Superman: Whatever Happened to the Man of Tomorrow?

Superman: Whatever Happened to the Man of Tomorrow?
Alternative editions:
Superman ‘Whatever Happened to the Man of Tomorrow?’ review
Alternative editions:
  • North American Publisher / ISBN: DC - 978-1-4012-2731-9
  • Release date: 1987
  • UPC: 9781401227319
  • Contains adult content?: no
  • Does this pass the Bechdel test?: no
  • Positive minority portrayal?: no
  • CATEGORIES: Superhero

In 1986, in the aftermath of Crisis on Infinite Earths, pretty much every DC hero’s past was up for revision. Frank Miller did the job for Batman, George Pérez would soon do it for Wonder Woman. For the big one, Superman, DC poached John Byrne from Marvel, hoping he would do the same for Kal-El as he had done for Fantastic Four. There was an explicit intention to strip Superman of the silliness that had accreted to the character since 1938.

Before this happened, though, DC gave Alan Moore the opportunity to write one last story of the “old” Superman. It was to be drawn by Curt Swan, the Superman artist for the past quarter of a century, whose association with the character was being brought to a close. We should be thankful that they did.

Moore creates a tale that pays tribute to the “Imaginary Stories” that were so much of a feature of the Superman mythos. “This is an IMAGINARY STORY,” he writes on the first page. “Aren’t they all?” In the then-future of 1997, a Daily Planet reporter meets with Lois Lane to talk about Superman’s final battle, which happened ten years previously.

‘Whatever Happened to the Man of Tomorrow?’ is a fantastic celebration of the previous fifty years of Superman, especially the the 1950s, 1960s, and 1970s. It works because Moore recognized that elements such as Bizarro and Krypto the Superdog weren’t impediments to readers believing in Superman – rather, they were important parts of the series’ charm. Freed of any considerations of consequences for continuity, Moore’s able to introduce some quite radical occurrences, and a number of characters, both allies and enemies, die by the end, but everything is handled with dignity.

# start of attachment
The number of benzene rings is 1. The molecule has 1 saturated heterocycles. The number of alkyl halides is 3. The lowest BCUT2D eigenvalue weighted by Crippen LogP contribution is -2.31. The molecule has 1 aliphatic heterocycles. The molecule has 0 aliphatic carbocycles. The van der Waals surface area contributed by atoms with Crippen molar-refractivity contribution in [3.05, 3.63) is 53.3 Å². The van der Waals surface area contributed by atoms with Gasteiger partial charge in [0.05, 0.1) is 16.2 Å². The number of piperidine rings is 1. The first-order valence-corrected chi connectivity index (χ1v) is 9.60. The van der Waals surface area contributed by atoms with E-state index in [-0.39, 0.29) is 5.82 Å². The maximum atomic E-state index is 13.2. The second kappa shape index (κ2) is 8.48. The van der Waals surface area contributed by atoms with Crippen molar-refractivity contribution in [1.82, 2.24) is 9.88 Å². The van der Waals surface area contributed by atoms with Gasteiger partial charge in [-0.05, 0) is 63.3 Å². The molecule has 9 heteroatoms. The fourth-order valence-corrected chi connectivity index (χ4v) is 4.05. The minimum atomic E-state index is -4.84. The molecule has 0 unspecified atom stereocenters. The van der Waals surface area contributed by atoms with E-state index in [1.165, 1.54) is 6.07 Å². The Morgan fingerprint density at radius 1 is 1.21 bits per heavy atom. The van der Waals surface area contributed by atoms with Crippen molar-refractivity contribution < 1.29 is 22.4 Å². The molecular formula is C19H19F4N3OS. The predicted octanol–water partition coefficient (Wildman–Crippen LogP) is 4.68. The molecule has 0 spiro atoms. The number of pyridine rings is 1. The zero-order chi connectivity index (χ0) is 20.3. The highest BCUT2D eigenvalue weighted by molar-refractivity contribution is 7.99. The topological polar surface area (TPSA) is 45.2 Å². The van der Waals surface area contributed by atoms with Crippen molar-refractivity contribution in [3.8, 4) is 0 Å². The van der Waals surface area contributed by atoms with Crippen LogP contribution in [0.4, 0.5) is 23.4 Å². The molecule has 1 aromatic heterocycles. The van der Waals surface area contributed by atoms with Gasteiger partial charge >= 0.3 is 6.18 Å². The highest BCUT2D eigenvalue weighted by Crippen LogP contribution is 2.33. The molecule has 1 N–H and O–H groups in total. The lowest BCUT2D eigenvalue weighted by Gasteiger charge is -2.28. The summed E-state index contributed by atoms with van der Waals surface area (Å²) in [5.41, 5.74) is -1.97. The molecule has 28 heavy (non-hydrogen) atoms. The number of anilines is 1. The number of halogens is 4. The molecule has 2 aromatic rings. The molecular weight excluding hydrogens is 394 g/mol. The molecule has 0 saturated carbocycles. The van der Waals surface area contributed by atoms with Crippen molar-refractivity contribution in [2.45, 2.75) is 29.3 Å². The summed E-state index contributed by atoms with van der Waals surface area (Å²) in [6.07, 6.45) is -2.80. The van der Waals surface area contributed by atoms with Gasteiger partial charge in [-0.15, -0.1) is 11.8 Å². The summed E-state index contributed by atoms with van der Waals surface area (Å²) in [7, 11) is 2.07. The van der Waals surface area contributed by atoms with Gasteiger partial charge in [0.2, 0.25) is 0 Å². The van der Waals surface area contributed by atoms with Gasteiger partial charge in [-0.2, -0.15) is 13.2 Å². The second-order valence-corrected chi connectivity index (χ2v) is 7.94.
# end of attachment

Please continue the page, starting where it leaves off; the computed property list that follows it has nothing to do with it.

Swan’s art is top notch. The first half is inked by George Pérez, an evident labour of love, but it does make the issue look like a George Pérez comic. The second half, however, is inked by Kurt Schaffenberger, another artist whose long associations with the Superman family apply just the right nostalgic feel for a story that marks DC closing the door on its own past.

In 2009, DC issued a Deluxe Edition. This added Moore’s two other Superman tales, the 1985  Superman Annual, ‘For the Man who has Everything’, and ‘The Jungle Line’, a 1985 team-up with Swamp Thing. While neither is quite up to the standards of the main event, these are nevertheless Moore operating at a high level, with excellent art by Dave Gibbons and Rick Veitch respectively. Taken as a set, these three stories reveal the affinity Moore has for Superman. He’s often been at his best handling superheroic archetypes (remember Marvelman), and it’s no different here.

All these comics are also available in DC Universe: The Stories of Alan Moore.